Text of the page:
A trio of traditional red phone boxes in the middle of Leeds could be set for a new lease of life – as super-convenient snack bars.
Charity chiefs are seeking planning permission for the transformation of the old-style booths in City Square into staffed kiosks selling items such as tea, coffee, non-alcoholic cold drinks and ice cream.
The charity behind the plan, Thinking Outside The Box, has already turned two phone boxes into mini retail units in its home city of Brighton.
A design statement submitted to Leeds City Council with the City Square planning application says: “The kiosks are being marketed at the commuter, who will want to stop briefly to pick up a drink or snack and then move on to work.”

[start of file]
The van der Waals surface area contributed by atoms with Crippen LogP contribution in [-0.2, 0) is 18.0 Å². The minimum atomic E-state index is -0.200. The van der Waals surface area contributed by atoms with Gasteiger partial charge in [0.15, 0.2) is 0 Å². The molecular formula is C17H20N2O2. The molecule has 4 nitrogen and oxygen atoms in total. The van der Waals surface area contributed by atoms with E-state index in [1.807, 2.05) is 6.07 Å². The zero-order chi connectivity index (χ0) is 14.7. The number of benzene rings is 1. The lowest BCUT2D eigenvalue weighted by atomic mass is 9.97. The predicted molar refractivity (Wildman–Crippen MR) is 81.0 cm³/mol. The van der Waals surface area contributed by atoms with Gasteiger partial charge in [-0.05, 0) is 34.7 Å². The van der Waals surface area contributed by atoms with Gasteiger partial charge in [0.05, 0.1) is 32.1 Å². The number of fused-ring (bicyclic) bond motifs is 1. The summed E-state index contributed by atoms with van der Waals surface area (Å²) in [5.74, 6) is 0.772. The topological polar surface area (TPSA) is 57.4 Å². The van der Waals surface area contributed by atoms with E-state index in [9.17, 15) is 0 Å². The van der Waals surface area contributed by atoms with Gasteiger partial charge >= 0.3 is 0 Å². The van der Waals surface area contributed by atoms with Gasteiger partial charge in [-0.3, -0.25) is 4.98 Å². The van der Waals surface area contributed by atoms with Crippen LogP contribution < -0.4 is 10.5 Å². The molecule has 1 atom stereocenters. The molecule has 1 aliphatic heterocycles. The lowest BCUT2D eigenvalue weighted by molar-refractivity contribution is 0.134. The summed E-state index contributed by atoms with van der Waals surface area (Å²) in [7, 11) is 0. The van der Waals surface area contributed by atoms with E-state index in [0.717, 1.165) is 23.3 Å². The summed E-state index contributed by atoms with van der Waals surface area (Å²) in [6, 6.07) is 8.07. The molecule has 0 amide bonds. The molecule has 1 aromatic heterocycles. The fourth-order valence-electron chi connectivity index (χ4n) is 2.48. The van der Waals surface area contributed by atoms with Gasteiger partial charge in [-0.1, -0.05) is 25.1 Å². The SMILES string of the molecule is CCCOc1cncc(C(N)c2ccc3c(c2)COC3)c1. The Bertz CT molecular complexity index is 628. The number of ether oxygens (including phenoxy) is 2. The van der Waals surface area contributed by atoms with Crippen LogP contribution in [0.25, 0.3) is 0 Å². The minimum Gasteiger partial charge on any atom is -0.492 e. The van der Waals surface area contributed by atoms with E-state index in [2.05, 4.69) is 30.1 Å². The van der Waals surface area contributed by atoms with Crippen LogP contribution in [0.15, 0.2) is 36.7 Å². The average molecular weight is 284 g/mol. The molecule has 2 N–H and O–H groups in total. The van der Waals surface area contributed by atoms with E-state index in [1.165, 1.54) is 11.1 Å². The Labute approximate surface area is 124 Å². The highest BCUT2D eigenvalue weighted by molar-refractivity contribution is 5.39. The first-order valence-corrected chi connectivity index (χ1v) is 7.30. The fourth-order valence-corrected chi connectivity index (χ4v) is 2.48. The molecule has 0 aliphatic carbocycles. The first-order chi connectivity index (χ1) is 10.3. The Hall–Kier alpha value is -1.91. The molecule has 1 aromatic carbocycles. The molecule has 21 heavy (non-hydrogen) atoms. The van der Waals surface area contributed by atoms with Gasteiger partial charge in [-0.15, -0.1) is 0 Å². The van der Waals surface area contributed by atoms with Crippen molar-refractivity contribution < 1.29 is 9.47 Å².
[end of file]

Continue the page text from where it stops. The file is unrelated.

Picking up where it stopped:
The statement also says:
* The “iconic appearance” of the phone boxes would not be changed by the scheme;
* The conversion would require no “seating, parasols or other paraphernalia”;
* The units would operate during normal business hours and would be secured at night by a five-lever mortice lock.
Miles Broe, an architect working with Thinking Outside The Box, today told the Yorkshire Evening Post that, once wages and running costs had been covered, income from the outlets would be donated to a charity of the council’s choice.
The local authority has set a target date of December 4 for a decision on the application.
BT runs a programme called Adopt a Kiosk which allows charities and community groups to buy red phone boxes – left increasingly underused by the rise of the mobile – for a nominal fee of £1.
Britain’s classic phone booths were designed by Sir Giles Gilbert Scott, the architect responsible for Battersea Power Station, Waterloo Bridge and Liverpool Cathedral.